Molecular dynamics simulations reveal disruptive self-assembly in dynamic peptide libraries
There is significant interest in the use of unmodified self-assembling peptides as building blocks for functional, supramolecular biomaterials. Recently, dynamic peptide libraries (DPLs) have been proposed to select self-assembling materials from dynamically exchanging mixtures of dipeptide inputs in the presence of a nonspecific protease enzyme, where peptide sequences are selected and amplified based on their self-assembling tendencies. It was shown that the results of the DPL of mixed sequences (e.g. starting from a mixture of dileucine, L2, and diphenylalanine, F2) did not give the same outcome as the separate L2 and F2 libraries (which give rise to the formation of F6 and L6), implying that interactions between these sequences could disrupt the self-assembly. In this study, coarse grained molecular dynamics (CG-MD) simulations are used to understand the DPL results for F2, L2 and mixed libraries. CG-MD simulations demonstrate that interactions between precursors can cause the low formation yield of hexapeptides in the mixtures of dipeptides and show that this ability to disrupt is influenced by the concentration of the different species in the DPL. The disrupting self-assembly effect between the species in the DPL is an important effect to take into account in dynamic combinatorial chemistry as it affects the possible discovery of new materials. This work shows that combined computational and experimental screening can be used complementarily and in combination providing a powerful means to discover new supramolecular peptide nanostructures.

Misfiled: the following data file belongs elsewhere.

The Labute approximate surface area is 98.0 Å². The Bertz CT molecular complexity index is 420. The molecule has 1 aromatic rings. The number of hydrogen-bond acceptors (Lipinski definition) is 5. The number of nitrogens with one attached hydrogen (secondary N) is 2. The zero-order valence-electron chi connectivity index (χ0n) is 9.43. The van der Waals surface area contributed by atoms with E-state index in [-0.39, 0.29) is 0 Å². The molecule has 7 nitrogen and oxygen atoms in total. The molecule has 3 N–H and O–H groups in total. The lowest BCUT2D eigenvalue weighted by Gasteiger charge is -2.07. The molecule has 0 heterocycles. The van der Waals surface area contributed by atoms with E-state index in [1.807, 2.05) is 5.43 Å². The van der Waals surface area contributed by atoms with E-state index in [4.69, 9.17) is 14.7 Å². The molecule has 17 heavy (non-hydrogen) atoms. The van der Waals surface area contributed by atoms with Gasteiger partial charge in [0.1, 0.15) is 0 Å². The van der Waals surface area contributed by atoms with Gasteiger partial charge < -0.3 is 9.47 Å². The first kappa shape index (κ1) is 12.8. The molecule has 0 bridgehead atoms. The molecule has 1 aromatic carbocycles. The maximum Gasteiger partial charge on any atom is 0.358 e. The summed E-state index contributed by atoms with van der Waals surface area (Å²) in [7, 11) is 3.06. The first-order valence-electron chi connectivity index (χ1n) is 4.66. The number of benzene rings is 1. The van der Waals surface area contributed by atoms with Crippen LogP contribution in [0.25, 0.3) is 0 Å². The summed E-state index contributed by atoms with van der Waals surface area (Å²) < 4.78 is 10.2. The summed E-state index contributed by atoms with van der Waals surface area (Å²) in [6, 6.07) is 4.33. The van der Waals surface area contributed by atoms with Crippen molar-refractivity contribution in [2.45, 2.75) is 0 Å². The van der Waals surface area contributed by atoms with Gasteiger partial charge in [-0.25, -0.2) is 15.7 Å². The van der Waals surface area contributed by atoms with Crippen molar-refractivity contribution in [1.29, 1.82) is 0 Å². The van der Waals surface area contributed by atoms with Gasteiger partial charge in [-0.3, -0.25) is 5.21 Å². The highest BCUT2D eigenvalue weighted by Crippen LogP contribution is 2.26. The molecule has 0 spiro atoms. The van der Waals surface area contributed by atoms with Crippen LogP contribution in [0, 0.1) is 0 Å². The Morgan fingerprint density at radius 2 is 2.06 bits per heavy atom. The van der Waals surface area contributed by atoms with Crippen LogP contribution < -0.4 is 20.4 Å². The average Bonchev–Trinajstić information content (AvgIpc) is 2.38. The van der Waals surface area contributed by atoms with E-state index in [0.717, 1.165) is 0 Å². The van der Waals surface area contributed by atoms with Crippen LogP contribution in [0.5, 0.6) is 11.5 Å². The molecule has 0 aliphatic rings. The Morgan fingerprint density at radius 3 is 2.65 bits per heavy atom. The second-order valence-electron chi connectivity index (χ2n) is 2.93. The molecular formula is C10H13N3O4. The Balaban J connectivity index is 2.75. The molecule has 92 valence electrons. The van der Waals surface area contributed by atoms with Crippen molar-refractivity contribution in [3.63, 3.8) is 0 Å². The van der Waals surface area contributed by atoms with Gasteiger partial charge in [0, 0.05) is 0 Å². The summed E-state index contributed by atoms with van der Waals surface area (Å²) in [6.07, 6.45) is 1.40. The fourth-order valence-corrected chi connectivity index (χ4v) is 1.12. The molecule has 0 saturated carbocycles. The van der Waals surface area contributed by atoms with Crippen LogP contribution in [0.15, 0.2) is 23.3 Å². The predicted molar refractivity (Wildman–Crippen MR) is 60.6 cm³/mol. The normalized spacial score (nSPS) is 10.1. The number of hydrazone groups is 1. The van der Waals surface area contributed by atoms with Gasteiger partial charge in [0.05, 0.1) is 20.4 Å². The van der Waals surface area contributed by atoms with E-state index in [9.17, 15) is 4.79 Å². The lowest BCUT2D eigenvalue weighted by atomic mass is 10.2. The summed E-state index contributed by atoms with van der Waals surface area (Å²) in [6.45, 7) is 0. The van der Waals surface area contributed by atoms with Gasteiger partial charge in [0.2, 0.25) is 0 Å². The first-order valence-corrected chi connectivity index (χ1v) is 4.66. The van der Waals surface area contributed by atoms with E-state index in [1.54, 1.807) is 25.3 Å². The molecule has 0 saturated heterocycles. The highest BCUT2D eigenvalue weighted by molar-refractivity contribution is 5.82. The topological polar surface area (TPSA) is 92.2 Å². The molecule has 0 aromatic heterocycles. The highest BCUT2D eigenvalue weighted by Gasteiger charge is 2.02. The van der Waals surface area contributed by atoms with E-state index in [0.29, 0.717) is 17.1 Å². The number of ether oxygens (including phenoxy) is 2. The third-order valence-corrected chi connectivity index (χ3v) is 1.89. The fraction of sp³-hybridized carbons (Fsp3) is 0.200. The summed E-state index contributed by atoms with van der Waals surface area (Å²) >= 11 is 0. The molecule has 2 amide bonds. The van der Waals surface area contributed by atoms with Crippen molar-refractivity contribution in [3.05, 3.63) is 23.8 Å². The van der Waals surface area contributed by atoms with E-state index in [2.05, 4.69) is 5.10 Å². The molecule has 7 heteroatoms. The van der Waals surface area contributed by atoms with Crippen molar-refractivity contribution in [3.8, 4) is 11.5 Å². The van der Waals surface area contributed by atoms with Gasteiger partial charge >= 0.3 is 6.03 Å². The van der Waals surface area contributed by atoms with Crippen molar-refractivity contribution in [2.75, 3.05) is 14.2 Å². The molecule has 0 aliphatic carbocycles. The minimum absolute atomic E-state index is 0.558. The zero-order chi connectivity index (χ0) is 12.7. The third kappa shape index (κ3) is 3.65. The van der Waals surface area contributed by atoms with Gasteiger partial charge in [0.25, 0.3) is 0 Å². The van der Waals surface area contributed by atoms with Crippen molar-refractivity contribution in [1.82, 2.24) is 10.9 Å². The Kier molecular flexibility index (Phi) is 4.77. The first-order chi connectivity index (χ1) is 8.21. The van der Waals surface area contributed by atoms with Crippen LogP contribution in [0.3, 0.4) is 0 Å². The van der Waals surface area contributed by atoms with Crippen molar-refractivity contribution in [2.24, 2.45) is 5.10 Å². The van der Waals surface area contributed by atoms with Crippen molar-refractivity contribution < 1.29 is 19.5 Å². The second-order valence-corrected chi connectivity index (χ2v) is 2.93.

- This article is part of the themed collection: Peptide Materials